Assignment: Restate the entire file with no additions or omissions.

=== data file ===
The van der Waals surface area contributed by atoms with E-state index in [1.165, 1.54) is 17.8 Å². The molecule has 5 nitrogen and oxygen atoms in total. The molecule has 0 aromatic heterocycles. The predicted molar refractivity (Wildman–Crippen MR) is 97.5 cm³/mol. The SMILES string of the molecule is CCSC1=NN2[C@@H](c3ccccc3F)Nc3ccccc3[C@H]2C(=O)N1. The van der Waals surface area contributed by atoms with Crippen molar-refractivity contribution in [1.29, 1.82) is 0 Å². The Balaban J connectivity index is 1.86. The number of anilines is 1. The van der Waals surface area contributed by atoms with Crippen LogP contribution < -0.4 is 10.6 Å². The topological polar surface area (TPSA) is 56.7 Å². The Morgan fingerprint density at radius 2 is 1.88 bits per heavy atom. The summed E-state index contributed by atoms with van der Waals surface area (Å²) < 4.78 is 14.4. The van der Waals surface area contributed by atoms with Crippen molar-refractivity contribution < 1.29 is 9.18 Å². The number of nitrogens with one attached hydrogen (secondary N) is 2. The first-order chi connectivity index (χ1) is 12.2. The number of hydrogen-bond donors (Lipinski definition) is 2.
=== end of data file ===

The van der Waals surface area contributed by atoms with E-state index in [1.165, 1.54) is 17.8 Å². The molecule has 5 nitrogen and oxygen atoms in total. The molecule has 0 aromatic heterocycles. The predicted molar refractivity (Wildman–Crippen MR) is 97.5 cm³/mol. The SMILES string of the molecule is CCSC1=NN2[C@@H](c3ccccc3F)Nc3ccccc3[C@H]2C(=O)N1. The van der Waals surface area contributed by atoms with Crippen molar-refractivity contribution in [1.29, 1.82) is 0 Å². The Balaban J connectivity index is 1.86. The number of anilines is 1. The van der Waals surface area contributed by atoms with Crippen LogP contribution < -0.4 is 10.6 Å². The topological polar surface area (TPSA) is 56.7 Å². The Morgan fingerprint density at radius 2 is 1.88 bits per heavy atom. The summed E-state index contributed by atoms with van der Waals surface area (Å²) < 4.78 is 14.4. The van der Waals surface area contributed by atoms with Crippen molar-refractivity contribution < 1.29 is 9.18 Å². The number of nitrogens with one attached hydrogen (secondary N) is 2. The first-order chi connectivity index (χ1) is 12.2. The number of hydrogen-bond donors (Lipinski definition) is 2.